A new sculpture of Alan Turing has been put on display in Paddington, London.
During World War II, Alan Turing, who is known as the father of modern computing, devised the Turing Bombe, a codebreaking device that was used to decipher the Nazi enigma codes, up to 3,000 messages per day. He was also gay, and two years after being convicted of "gross indecency" for being homosexual and sentenced to undergo hormone therapy, he killed himself with a cyanide-laced apple.
Activists and lawmakers are still working to get an official pardon for Turing's conviction from the British government.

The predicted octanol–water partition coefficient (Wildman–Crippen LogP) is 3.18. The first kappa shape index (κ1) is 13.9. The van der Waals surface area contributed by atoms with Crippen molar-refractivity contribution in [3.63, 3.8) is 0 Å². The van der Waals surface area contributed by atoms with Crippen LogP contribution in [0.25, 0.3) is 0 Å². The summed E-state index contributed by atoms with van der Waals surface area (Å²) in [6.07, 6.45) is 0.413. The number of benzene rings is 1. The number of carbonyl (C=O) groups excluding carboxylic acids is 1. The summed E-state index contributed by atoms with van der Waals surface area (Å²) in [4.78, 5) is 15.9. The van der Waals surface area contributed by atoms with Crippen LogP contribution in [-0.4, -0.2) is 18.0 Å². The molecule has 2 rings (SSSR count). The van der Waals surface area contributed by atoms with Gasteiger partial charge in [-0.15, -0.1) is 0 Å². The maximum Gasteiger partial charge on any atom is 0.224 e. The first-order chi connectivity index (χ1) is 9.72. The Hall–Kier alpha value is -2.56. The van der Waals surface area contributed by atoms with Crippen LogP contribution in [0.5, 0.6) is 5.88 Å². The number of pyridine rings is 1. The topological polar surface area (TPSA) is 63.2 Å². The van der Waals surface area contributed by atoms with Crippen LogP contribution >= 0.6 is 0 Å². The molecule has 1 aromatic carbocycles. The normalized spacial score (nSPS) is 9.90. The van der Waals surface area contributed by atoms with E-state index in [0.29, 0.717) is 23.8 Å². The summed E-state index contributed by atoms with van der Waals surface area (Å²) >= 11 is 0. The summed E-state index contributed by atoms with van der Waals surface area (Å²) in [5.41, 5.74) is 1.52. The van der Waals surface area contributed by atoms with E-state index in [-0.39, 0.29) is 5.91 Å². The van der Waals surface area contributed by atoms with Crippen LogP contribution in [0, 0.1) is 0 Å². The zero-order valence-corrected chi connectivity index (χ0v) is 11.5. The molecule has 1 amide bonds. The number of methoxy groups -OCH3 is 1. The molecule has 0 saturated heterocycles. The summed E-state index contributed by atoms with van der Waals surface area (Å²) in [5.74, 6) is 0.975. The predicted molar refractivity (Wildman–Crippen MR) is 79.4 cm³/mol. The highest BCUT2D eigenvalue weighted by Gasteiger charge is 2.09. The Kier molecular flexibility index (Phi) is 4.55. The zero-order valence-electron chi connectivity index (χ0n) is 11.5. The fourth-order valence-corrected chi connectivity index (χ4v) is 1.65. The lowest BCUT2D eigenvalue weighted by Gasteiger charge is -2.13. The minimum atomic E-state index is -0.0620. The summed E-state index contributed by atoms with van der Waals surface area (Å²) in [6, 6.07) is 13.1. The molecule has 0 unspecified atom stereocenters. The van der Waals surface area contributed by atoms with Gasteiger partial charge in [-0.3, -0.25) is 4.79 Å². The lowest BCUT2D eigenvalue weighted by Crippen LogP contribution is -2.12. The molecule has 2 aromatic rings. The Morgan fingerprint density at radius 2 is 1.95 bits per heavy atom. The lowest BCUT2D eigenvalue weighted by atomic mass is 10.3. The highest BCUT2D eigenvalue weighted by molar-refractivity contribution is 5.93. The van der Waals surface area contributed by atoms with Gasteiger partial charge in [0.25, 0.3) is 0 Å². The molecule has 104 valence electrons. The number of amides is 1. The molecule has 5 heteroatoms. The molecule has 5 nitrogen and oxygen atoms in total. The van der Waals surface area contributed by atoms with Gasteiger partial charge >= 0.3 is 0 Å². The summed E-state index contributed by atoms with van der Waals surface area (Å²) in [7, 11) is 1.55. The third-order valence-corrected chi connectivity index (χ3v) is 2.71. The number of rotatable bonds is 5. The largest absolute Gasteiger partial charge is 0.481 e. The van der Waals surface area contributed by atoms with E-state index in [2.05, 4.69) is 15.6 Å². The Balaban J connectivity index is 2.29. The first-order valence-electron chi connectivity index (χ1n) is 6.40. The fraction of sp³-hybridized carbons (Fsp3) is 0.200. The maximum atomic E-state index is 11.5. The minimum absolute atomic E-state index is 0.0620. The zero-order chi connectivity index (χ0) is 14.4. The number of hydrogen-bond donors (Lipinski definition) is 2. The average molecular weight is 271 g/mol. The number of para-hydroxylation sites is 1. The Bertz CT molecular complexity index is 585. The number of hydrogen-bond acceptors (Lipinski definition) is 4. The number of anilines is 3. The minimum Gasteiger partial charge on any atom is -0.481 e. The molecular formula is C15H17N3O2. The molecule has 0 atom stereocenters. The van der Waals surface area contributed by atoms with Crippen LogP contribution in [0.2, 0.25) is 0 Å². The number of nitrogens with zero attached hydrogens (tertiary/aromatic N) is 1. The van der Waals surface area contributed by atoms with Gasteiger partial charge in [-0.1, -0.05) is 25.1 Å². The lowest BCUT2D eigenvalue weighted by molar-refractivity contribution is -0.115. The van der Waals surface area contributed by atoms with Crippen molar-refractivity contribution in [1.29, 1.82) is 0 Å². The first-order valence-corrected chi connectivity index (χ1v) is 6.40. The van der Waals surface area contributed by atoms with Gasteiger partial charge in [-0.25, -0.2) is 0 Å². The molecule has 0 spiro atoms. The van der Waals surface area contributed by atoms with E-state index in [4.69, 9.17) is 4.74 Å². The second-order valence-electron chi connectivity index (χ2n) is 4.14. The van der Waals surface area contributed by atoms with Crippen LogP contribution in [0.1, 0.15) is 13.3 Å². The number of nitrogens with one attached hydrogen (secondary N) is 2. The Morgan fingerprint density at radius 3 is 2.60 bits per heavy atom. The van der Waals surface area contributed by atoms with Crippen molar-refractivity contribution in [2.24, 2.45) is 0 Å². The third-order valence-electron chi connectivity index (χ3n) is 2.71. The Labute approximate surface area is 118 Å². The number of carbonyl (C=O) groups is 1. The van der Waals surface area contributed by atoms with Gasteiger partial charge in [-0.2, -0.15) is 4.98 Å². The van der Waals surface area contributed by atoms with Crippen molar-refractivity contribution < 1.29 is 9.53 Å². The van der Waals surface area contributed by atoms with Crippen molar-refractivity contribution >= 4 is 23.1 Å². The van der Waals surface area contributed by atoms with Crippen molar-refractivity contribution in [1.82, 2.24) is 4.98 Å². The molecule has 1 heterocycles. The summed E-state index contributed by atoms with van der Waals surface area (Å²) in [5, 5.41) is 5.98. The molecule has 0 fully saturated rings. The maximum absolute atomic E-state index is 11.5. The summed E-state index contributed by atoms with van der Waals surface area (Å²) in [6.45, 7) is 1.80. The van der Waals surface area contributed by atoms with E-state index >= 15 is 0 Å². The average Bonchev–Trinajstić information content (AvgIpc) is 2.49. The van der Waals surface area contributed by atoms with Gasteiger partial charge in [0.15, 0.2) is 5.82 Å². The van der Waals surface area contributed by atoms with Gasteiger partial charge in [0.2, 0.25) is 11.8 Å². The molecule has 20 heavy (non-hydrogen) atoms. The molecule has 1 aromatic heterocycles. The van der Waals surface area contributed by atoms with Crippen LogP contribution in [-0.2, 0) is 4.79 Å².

Pink News reports:
The two-dimensional sculpture appeared near St Mary’s, Paddington, alongside sculptures of fellow local heroes, famous nurse Mary Seacole and Paddington Bear author Michael Bond.
The sculptures are part of the Portrait Bench series by Sustrans, transport charity, which installs the sculptures, as voted for by local residents. The sculptures are made from Corten steel, the same as the Angel of the North, and will eventually rust to give a more organic look.